Witching And Bitching (2013) aka Las brujas de Zugarramurdi; ("The Witches of Zugarramurdi")
Dir. Álex de la Iglesia
Written by Jorge Guerricaechevarría, Álex de la Iglesia
Starring Hugo Silva, Mario Casas, Terele Pávez, Carolina Bang, Carmen Maura
WITCHING AND BITCHING begins with a Jesus Christ smothered in silver body paint, a toy army man, Minnie Mouse, the Invisible Man and SpongeBob SquarePants leaving their jobs as costumed sidewalk impersonators* to pursue an armed robbery. While still in costume. (The guy in the Spongebob costume clearly didn’t think through the mechanics of attempting crime while wearing an oversized rigid rectangle, so that’s the last you’ll hear of him). Believe it or not, this is probably the most mundane twist in this refreshingly outrageous and twisty caper-horror-comedy from Spanish director Álex de la Iglesia (DAY OF THE BEAST, THE LAST CIRCUS). Heck, the witches that show up out of the blue in a FROM DUSK TIL DAWN-esque sudden hard genre pivot aren’t the most outrageous twist. Neither is the skinny guy with the skin falling off who lives in a toilet. The most outrageous might be the 50-foot tall naked… well, you’ll see.
Despite the title, the focus of the first third is definitely on the bitching, rather than the witching. Things go awry in the armed robbery because the guy playing Jesus, whose real name is José (Hugo Silva, TO THE HELL WITH UGLY), brought his young son along and mistakenly leaves his homework behind to identify them (he has custody today, and will be damned if he lets a little thing like a pawnshop shoot-up stop him from spending some quality time). Before long, the gang is on the lam, making a break for the border (with France) in a hijacked taxi. They use the time on the road to complain bitterly about the women in their lives, especially José’s ex, Silvia (Macarena Gómez, Stuart Gordon’s DAGON), who is so pissed at the poor parenting skills José is displaying that she hops in the car to chase them. José is so eloquent in his rant about how bitches ain’t shit but hoes and tricks that the kidnapped cab driver is inspired by the power of his words to join the gang, if only so he can share his own gripes.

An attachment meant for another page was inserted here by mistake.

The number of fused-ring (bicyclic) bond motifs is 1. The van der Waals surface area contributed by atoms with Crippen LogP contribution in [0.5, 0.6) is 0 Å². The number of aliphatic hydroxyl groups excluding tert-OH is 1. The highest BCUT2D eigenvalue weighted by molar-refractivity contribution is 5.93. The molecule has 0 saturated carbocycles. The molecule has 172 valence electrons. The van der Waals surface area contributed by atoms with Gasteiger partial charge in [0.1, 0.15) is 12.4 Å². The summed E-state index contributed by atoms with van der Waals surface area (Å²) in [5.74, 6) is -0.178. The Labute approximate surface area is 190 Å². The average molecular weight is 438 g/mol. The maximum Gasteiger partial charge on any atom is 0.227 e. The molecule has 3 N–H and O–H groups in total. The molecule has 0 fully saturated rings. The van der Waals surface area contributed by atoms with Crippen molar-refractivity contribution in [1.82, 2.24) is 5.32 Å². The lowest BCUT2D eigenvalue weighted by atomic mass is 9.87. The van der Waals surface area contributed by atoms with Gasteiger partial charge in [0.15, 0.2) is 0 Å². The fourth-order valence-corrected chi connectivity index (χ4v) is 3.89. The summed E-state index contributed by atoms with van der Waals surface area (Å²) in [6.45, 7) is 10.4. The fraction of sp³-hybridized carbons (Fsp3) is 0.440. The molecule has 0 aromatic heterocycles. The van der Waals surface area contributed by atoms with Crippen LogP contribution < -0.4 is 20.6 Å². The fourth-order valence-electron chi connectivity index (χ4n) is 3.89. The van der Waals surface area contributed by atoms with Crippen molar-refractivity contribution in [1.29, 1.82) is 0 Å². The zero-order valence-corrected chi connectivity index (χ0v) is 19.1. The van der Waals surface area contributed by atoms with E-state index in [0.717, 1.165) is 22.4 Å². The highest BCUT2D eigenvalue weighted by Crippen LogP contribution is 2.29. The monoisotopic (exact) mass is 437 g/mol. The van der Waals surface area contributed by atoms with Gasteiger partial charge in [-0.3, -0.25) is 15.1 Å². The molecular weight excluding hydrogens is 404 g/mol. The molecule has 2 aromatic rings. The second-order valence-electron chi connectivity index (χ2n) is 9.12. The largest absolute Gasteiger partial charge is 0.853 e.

Before long, though, the crew comes across a mysterious diner with a bunch of sinister carnival floats and stuff outside, staffed by an intergenerational coven of women rather significantly worse than the ones they’ve been bitching about (including Terele Pávez from EVIL EYE (1975), Carmen Maura from a ton of Almodovar movies, and Carolina Bang, who has an amazing name and rock n’ roll haircut). They’ve got some rather extravagant plans for the bumbling criminals, including but not limited to cannibalism, torture, and ritual sacrifice. Which not to be all political or anything, but I’m against, even if it is a time-honored tradition in their culture.
As a whole, this cheerful and outrageous horror-comedy probably relies a little too much on cranky banter for comedy, and takes a smidge too much time to get where it’s going, but man, when it finally gets there things get really fucking crazy. Witches are nothing new in horror movies, but as things go along de la Iglesia seems to get progressively more and more confident and imaginative, filling scene after scene with frenetic jaw-dropping weirdness and culminating in a gigantic set piece/musical number which has to be seen to be believed (and even so, you may not believe it because of the dodgy CG, not that realism is really a high priority here). For all the standard men-are-from-mars-women-are-satanic-she-devils sitcom bitching that opens the movie, the witching, once it arrives, is of absolutely top quality, delivering a suite of splendidly repugnant goods you simply aren’t going to get anywhere else.